When you're looking for convenient, comprehensive Emergency Services, look to Brandywine Hospital.
Emergencies: We Expect them Every Day
Visits to the Emergency Department (ED) are usually unexpected. For the team of medical professionals at Brandywine Hospital, emergencies are our specialty. The ED is a specialized area of our hospital designed to care for patients with acute illnesses or injuries. Specially trained physicians, physician assistants, nurse practitioners and registered nurses are available to provide care in all areas.
The 30-Minutes-Or-Less ER Service Pledge at Brandywine Hospital
What exactly is the 30-Minutes-or-Less ER Service Pledge?
When patients enter the Emergency Department at Brandywine Hospital, the time of their arrival will be noted. Our pledge is that a clinical professional (Physician, Physician Assistant or
Advanced Practice Nurse) will work diligently to have our patients initially seen within 30 minutes of their noted arrival.
Does this mean patients will be on their way home in 30 minutes or less?
No. We will work hard to have a clinical professional initially see our patients and begin their evaluation and treatment within 30 minutes of their noted arrival. Depending on the nature of their illness or injury, and the unpredictable volume of patients requiring emergency care at any given time, the wait time and duration of each visit will vary.
How is the timeframe of patients' visits documented for this pledge?
When a patient arrives and checks in, the time of arrival will be noted. When the clinical professional initially sees the patient, the time will be documented by the Emergency Department staff.
Is a 30-Minutes-or-Less ER Service Pledge really necessary for an emergency room?
In many emergency rooms across the country, wait times have been increasing. We want to assure our patients that we are dedicated to not only offering quality care but also to working diligently to provide that care as efficiently as possible.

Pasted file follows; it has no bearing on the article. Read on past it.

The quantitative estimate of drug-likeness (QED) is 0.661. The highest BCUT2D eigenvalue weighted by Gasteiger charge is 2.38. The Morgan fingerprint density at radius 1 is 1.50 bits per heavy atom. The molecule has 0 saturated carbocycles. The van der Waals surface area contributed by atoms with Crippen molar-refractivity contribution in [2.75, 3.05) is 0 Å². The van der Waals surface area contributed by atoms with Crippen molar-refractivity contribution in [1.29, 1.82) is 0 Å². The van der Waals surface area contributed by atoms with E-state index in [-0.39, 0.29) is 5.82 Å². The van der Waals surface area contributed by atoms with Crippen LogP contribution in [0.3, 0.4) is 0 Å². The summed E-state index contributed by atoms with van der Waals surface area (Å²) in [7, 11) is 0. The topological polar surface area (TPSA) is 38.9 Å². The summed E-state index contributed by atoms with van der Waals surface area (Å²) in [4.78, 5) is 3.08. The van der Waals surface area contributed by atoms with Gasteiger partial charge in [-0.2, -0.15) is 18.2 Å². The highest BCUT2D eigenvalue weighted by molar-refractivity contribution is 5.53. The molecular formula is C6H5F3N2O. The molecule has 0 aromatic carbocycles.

When do the 30 minutes officially start?
The 30 minutes start when the patient checks in with our staff at the Emergency Room desk.
Does the 30-Minutes-or-Less ER Service Pledge affect how patients are prioritized?
While the goal is to initially see every patient within 30 minutes of their noted arrival, the most severe cases will always receive immediate attention.
How can the Emergency Department maintain quality care if speed is the priority?
It is not our objective now, nor will it ever be, to "rush" patients through the Emergency Department. Our process improvements have been focused on getting patients into a room as quickly as possible and enabling the clinical professional to initially see a patient and begin their diagnosis and treatment in a timely manner.
Is the 30-Minutes-or-Less ER Service Pledge in effect at all times and does it apply to all ages - infants to senior citizens?
Do I have to wait up to 30 minutes for someone to say, "May I help you?"
Absolutely not. Emergency Department staff will greet you as soon as you come in, and a nurse will assess your condition through a triage process. We know your time is valuable and we pledge to work diligently to have a clinical professional initially see you within 30 minutes of your noted arrival.
Does this cost more?
If you are experiencing a medical emergency, call 9-1-1.
The Emergency Department (ED) average wait time is provided as an informational service to the public. It is approximate, and based on a rolling average that is updated four times an hour and does not represent the actual current activity in the ER waiting room.
The ED wait time represents the time it takes from arrival until a patient is initially seen by a Clinical Professional (Physician, Physician Assistant or Advanced Practice Nurse). Patients are triaged upon their arrival in the ED. They are then seen by a Clinical Professional in an order based on their complaint, condition, and the reason for their visit. While many patients are initially seen by a clinical professional within 30 minutes of their arrival, during some peak times when the number of patients and/or trauma situations exceeds the number of providers or beds, some patients are not initially seen within 30 minutes of their noted arrival.